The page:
|My greenhouse--storage area in the winter and needing to be cleaned out before I plant my greens this week!|
My greenhouse is a storage area in the winter, and with the snow and ice blocking the fence, I can't even get in there all winter. I was able to pry open the gate enough to squeeze through a few weeks ago to prune my apple tree, but yesterday the urgency of needing to get my greens planted overwhelmed me and I trekked to the greenhouse. The gate opened easily since the snow and ice are gone, but with every step I squished a few inches into the very mucky, wet lawn. I found last year's seed packets tucked around the greenhouse and checked out my stash in the freezer too (yes, I store my seeds in the freezer; supposedly they last longer!) to see what seeds I need to buy.
|Pruned apple tree, with the branches |
skinned by the rabbits
If I plant the lettuce and greens in the greenhouse by the last weekend of April, I will have lettuce for 5 months--June through October. Usually by this point of the winter I am so tired of store-bought lettuce it cannot happen quickly enough and I'm usually snitching the poor lettuce leaves shortly after they peep out of the ground. And I plant waaaay too much, which is fine because I love giving fresh stuff away. The garden is a serious month away from being plantable--like the lawn it is a mucky mess. Plus I need my compost bin to thaw out so I can pull out the stuff on the bottom and throw it on the garden before we rent a tiller from Uhlmer's for our spring tilling.
I am so casual about my planting it's amazing I get anything, but year after year I throw some seeds and plants into the ground, water it a bit, weed a bit and presto: food galore! I still have potatoes from last year's garden, stashed for planting this year. (Usually I mooch planting potatoes off my aunt, but this year I decided to be bold and independent and actually not eat all the potatoes.) My spinach, carrots and chives ran out a month or so ago, and I was happy my stash of onions made it into December this winter. My kale didn't last as long because I would throw a handful into my daily smoothie every day starting in September. By mid-September our freezer is always jam packed with fish, berries and veggies, and I make bets about how much I can fit in there.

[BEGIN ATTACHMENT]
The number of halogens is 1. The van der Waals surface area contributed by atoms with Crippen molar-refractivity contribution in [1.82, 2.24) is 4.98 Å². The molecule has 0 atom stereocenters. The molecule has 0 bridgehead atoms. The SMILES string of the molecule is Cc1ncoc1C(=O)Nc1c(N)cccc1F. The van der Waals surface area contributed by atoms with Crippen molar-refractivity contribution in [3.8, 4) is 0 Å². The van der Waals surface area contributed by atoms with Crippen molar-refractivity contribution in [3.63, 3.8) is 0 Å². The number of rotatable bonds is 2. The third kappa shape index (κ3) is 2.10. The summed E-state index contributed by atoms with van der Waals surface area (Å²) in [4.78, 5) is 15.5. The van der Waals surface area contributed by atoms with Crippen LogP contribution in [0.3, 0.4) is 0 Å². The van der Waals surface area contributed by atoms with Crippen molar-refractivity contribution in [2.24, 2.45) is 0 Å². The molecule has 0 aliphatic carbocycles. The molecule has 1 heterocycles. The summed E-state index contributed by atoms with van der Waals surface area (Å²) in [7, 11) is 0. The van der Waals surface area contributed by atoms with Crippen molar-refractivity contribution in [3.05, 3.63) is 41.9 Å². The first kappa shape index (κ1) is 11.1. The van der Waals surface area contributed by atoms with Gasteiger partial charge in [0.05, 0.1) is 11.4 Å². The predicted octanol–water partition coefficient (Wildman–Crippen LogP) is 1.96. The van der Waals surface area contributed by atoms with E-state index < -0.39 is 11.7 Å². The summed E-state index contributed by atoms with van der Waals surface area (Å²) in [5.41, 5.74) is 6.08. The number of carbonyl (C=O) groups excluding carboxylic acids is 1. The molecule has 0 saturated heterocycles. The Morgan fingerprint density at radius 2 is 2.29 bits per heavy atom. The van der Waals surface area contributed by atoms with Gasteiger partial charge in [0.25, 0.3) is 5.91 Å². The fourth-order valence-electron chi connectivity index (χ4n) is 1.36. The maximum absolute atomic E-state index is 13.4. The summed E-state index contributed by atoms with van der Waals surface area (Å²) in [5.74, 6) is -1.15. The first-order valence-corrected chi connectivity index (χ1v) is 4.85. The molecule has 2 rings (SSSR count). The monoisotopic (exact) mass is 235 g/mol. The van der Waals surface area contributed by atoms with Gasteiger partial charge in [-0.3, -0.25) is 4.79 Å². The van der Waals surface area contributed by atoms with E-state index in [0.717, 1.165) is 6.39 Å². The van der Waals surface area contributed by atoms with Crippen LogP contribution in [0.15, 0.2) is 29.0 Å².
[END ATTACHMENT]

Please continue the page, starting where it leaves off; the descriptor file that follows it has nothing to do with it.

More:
At this time of year, when everything is cold and wet, it is ONLY because I've done this before that I do it again: the promise that yes, the sun will shine, things will warm up, things will indeed grow. I don't have to do it perfectly or prettily to get the produce. I don't have to have a high tunnel (more about that another blog post) to feed my family. I keep it within my time and energy limits so I have time to play, which is what Alaska summers are all about to me. The food supports me, rather than me putting so much energy into supporting my food. So I'll spend half an hour prepping my greenhouse and planting this week and then hope the sun shines and warms things up!